This is one of those incredible stories about the Mayan Land of the Yucatan Peninsula, that is worth hearing about, so we share with you dear reader, this article published by Edith Buenfil from SIPSE with pictures of Jorge Orozco.
CANCUN, Q. Roo.- Aluxes in the mayan culture are known as small supernatural beings (elf sort of creatures) with whom the peasants had to pact, in order to protect the cornfields, that over the years reached urban development.
The Cancun-Nizuc bridge, which is in the route to the international airport of the city, work that was carried out by the Secretariat of Communications and Transportation (SCT) has been one of the most famous and representative legends in Cancun involving aluxes.
The chronicler of the city, Francisco Verdayes said that this is a story that has passed from generation to generation, has changed its versions, but the essence of the legend about the history of aluxes and the bridge to the airport yet remains.
-“People passing the bridge sees the aluxes house and tell the story of how these beings protected their land so much from construction on the site where the bridge stands now”- he said.
Alux vandalism to the bridge
The popular story says that aluxes knocked down more than one occasion the construction of the Cancun-Nizuc bridge, which perplexed the architects, engineers and construction workers. According to the account of the communicator and opinion leader of the town, Juan Pablo Torres-Limón “The construction of the bridge leading to the airport from the city was prepared during the days work to arrive the next day, engineers and workers to find that early works were destroyed without explanation”.
According to Torres Limón, the bridge fell more than three times before finally the engineers accepted -with skepticism- to resort to a Mayan priest to negotiate with the aluxes and finish the work.
Aluxes are made of mud and “given breath” according to Mayan belief and people pact with these beings to protect some ground and keep out intruders, so despite the years, they continued taking care of the earth. The Mayan priest noted that aluxes did not mean to hurt, but they were guarding their land, that happened to be the construction site. The priest contacted them through a ritual to make a new covenant, which allowed them to continue with the construction of the bridge.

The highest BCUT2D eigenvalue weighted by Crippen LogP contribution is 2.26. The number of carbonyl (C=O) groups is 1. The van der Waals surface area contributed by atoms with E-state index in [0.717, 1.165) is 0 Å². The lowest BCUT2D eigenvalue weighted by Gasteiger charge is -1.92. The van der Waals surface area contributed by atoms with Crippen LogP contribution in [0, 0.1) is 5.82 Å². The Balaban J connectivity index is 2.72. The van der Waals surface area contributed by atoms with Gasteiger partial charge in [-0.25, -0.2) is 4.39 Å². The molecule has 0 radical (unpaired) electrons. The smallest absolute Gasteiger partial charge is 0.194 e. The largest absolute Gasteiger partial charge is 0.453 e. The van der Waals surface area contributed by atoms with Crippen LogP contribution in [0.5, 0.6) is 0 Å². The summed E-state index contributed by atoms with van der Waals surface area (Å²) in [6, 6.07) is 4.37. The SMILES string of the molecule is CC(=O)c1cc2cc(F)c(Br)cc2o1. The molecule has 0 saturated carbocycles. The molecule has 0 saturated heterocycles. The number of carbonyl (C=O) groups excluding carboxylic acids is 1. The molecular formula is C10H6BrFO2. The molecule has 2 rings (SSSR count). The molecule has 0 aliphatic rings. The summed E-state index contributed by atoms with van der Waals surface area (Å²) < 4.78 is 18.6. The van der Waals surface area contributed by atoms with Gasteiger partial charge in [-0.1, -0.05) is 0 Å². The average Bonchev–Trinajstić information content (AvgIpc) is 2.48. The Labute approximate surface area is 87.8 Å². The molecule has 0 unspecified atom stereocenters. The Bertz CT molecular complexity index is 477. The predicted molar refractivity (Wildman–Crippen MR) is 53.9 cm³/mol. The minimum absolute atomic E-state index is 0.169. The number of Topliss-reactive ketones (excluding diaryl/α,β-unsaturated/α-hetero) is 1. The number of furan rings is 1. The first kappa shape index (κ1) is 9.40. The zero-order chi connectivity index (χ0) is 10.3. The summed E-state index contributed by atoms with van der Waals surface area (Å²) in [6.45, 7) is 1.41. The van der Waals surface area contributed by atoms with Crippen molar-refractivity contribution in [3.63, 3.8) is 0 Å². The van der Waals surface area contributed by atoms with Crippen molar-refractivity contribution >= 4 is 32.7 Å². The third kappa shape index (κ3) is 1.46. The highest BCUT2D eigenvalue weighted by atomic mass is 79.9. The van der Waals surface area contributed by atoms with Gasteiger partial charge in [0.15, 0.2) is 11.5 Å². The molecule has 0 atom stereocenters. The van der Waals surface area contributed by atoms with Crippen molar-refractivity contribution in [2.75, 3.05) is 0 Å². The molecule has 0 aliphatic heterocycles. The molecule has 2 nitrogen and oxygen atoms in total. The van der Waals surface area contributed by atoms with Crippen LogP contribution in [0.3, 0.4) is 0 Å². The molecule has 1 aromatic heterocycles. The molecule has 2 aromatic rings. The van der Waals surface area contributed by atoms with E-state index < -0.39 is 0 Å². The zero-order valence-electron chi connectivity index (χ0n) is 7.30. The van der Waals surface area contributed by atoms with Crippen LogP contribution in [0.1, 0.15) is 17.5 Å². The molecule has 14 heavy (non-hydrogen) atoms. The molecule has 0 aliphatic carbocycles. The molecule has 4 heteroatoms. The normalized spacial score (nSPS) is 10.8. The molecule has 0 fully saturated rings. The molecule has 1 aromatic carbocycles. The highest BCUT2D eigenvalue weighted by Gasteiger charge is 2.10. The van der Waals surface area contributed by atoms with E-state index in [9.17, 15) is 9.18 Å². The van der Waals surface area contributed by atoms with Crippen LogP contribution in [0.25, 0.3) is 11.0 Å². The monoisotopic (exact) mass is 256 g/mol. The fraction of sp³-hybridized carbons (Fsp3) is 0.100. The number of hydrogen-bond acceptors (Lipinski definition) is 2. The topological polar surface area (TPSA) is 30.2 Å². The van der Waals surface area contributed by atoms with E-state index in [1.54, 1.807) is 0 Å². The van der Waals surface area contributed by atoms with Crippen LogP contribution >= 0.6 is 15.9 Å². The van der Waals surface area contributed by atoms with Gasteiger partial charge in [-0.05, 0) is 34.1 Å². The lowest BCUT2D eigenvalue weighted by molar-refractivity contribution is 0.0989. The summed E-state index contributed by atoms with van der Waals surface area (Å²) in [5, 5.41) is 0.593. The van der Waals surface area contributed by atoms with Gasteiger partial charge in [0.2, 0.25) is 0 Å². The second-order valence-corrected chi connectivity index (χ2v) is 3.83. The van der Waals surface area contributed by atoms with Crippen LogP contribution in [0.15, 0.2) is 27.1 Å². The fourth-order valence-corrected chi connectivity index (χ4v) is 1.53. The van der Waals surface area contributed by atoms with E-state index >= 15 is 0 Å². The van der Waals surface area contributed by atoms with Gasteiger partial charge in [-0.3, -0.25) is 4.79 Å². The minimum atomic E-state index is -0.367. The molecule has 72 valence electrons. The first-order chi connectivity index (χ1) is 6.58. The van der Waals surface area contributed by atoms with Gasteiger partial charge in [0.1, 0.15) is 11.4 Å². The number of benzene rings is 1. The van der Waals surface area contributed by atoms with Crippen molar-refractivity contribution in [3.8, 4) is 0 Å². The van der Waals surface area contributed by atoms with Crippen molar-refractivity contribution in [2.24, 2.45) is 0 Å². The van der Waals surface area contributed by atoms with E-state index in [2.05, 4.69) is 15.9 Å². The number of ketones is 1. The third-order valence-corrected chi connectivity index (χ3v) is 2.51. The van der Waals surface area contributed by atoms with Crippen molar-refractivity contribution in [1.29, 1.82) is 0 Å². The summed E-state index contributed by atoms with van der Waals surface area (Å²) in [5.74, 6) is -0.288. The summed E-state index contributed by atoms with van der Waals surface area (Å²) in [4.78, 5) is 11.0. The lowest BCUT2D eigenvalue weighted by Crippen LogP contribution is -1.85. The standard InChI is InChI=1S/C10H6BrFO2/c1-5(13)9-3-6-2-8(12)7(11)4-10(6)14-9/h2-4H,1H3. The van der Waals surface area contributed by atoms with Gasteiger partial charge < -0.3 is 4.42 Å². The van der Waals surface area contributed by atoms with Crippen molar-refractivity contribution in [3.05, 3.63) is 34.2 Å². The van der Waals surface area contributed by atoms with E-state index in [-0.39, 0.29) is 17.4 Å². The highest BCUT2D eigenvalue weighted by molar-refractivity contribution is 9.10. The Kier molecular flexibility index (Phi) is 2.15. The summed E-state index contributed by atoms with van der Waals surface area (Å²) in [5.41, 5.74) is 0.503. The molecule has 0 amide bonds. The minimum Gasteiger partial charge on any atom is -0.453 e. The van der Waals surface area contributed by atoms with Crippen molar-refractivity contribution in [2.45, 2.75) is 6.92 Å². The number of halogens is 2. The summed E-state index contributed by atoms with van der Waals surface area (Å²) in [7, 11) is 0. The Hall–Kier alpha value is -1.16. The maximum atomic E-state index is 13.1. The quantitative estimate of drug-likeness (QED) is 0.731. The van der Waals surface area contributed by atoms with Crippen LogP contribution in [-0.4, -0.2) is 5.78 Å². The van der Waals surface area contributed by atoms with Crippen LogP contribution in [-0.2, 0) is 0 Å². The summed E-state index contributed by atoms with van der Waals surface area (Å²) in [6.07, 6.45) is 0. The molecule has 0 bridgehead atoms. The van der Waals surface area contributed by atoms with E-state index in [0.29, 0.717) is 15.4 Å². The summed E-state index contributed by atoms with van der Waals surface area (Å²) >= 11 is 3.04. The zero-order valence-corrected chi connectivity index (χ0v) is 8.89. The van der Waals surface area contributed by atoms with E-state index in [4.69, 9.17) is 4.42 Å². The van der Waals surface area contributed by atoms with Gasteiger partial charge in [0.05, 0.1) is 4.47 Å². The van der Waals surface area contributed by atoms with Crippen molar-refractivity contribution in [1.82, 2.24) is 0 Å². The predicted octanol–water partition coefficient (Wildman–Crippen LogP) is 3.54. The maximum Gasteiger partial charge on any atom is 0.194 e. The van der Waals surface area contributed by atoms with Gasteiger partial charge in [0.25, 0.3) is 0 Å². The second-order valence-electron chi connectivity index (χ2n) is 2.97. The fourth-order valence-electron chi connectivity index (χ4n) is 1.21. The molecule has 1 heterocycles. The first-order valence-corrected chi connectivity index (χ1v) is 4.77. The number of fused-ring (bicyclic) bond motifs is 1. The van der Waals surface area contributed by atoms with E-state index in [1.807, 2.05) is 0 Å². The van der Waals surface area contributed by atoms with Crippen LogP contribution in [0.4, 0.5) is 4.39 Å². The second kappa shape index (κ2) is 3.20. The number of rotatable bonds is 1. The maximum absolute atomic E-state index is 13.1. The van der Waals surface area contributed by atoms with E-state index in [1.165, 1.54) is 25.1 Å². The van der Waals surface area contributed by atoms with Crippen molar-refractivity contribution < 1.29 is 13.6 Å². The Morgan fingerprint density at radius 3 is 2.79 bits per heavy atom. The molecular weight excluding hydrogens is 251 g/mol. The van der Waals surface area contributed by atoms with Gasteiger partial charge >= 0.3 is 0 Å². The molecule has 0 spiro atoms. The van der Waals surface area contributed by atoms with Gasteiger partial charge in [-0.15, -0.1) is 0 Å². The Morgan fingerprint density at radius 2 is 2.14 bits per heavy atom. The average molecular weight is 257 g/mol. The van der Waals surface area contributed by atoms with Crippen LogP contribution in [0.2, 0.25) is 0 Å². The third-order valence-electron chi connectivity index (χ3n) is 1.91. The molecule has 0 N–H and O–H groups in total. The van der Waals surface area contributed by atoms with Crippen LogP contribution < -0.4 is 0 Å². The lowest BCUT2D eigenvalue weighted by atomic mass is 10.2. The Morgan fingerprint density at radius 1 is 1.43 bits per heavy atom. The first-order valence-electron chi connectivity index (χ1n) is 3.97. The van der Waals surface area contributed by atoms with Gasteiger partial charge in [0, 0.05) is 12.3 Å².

In a survey conducted through social networks, it was asked to users of Facebook, if they knew the story, and in accordance with the results, for half of them the story was unknown, from the other half most of them roughly knows the story and just a few actually did know it.
On the underside of the bridge, which was opened in 1991 by former President of Mexico, Carlos Salinas de Gortari, you can see a small house in the typical style of the region, both tourists and some residents believe it is a tourist attraction, but actually that was the new agreement to curb the dispute between the aluxes and the construction engineers.
The aluxes allowed the construction under the condition that they be given a space and not be moved away from their home, place where, according to the beliefs, they still live.
more recommended stories
Man threatens a woman with a knife in front of “La Ermita”
According to locals, on Thursday March.
Tourism in Mérida keeps booming prior to Semana Santa
“Yucatan stands out as spearhead in.
Mérida and Athens, Greece about to work together in urban mobility program
Urban Mobility and Citizen Participation in.
Germany returns Mexico two Olmec busts stolen in the 80s
After at least 10 years of.
Oxkintok, stone of three suns
“Whoever lives sees, but whoever travels.
Mérida number five municipality in home sales nationwide during 2017
CANCUN, Quintana Roo.- Benito Juárez was.
March 20: Day of the Guayabera in Merida
On March 20, the Guayabera Day.
Conversaciones con Amigos at Merida English Library
“Monday evenings from 7 to 9.
Spider monkey found inside a cage in a Mérida restaurant
Mérida, Yucatán.- The Federal Procurator for.
Strong earthquake below the coast of Guerrero, Mexico – March 20, 2018
Two earthquakes shook Mexico near Pinotepa.